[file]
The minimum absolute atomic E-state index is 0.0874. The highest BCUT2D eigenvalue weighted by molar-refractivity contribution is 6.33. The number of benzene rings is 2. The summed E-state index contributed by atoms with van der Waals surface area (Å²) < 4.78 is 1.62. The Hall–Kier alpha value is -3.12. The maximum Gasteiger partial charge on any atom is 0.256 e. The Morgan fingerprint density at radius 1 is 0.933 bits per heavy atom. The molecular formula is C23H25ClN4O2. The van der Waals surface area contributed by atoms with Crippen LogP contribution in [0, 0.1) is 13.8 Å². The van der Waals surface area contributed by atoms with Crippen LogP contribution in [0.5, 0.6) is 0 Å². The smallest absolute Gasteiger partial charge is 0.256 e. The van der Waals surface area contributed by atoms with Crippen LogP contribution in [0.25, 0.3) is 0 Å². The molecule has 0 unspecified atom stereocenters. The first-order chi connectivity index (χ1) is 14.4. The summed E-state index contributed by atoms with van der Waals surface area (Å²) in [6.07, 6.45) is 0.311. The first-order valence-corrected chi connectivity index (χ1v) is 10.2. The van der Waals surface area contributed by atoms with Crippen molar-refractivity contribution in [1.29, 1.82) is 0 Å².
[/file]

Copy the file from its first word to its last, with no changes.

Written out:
The minimum absolute atomic E-state index is 0.0874. The highest BCUT2D eigenvalue weighted by molar-refractivity contribution is 6.33. The number of benzene rings is 2. The summed E-state index contributed by atoms with van der Waals surface area (Å²) < 4.78 is 1.62. The Hall–Kier alpha value is -3.12. The maximum Gasteiger partial charge on any atom is 0.256 e. The Morgan fingerprint density at radius 1 is 0.933 bits per heavy atom. The molecular formula is C23H25ClN4O2. The van der Waals surface area contributed by atoms with Crippen LogP contribution in [0, 0.1) is 13.8 Å². The van der Waals surface area contributed by atoms with Crippen LogP contribution in [0.5, 0.6) is 0 Å². The smallest absolute Gasteiger partial charge is 0.256 e. The van der Waals surface area contributed by atoms with Crippen LogP contribution in [0.25, 0.3) is 0 Å². The molecule has 0 unspecified atom stereocenters. The first-order chi connectivity index (χ1) is 14.4. The summed E-state index contributed by atoms with van der Waals surface area (Å²) in [6.07, 6.45) is 0.311. The first-order valence-corrected chi connectivity index (χ1v) is 10.2. The van der Waals surface area contributed by atoms with Crippen molar-refractivity contribution in [1.29, 1.82) is 0 Å².